Purchasing pre-need services provides an opportunity to secure fixed funeral costs while price shopping for comparable products and services.

There is a thought-provoking story about a young girl recently reported in CNN Special Report. "Heaven Over Hospital: Parents honor dying child’s request,” tells the story of four-year-old Juliana Snow. In conversation with her parents, she expressed that she no longer wanted life sustaining treatments for an incurable neurodegenerative disorder. While not going to the hospital would mean certain death if she were to get an infection, Juliana chose to remain comfortably at home with her family. She expressed her personal wish to go to heaven instead of the hospital.

Though there are legal questions surrounding a child's right to decide her end of life care, Juliana's circumstance challenges us to step beyond the fear of death to talk about its eventuality as a fact of life.    

Engaging in end of life conversations prepares loved ones for our earthly departure when the time arrives. Thinking about death brings fear and uncertainty. Planning for it can bring peace-of-mind and a sense of certainty.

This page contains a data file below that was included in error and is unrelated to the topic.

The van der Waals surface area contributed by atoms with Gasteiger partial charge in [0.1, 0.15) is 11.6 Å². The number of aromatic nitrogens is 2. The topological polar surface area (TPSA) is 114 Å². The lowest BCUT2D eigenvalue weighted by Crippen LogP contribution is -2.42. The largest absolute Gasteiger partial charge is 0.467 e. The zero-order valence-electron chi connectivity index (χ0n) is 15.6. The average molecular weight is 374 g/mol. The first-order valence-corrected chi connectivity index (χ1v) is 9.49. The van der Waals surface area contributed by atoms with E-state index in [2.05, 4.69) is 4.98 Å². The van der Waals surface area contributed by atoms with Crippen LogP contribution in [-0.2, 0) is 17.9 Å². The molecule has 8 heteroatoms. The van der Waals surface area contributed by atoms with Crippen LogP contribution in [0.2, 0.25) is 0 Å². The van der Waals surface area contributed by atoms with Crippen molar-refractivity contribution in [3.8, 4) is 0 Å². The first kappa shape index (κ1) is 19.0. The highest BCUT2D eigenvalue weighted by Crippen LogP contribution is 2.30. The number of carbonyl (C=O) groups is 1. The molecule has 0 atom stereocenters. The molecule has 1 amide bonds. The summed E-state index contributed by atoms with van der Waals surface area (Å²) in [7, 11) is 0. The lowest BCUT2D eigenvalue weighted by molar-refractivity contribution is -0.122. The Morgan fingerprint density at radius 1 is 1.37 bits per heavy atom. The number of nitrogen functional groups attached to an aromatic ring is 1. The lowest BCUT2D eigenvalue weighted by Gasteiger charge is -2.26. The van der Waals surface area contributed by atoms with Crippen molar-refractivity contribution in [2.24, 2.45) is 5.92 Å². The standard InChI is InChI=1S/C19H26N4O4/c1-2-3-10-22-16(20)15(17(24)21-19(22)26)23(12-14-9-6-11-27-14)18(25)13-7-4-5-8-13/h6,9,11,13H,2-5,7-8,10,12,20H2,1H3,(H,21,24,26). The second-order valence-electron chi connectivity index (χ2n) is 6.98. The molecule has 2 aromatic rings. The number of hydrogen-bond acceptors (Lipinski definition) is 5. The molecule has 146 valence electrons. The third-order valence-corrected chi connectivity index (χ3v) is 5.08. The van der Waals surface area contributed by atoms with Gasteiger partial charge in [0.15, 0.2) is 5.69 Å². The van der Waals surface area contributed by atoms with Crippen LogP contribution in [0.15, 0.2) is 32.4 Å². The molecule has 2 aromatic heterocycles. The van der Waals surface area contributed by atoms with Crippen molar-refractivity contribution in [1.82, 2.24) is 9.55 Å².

*Image: http://bit.ly/1Ma6rrS

John Michael Stuart, MSW has been a social worker since 1997. He has worked in nursing home, hospice and home health settings, including one of the nation's largest Social HMO demonstration projects where he coordinated care between physicians, patients and their families. John has had cerebral palsy since birth and has authored Perfect Circles, Redefining  Perfection. He is also a public speaker and currently works as a home health social worker in Las Vegas.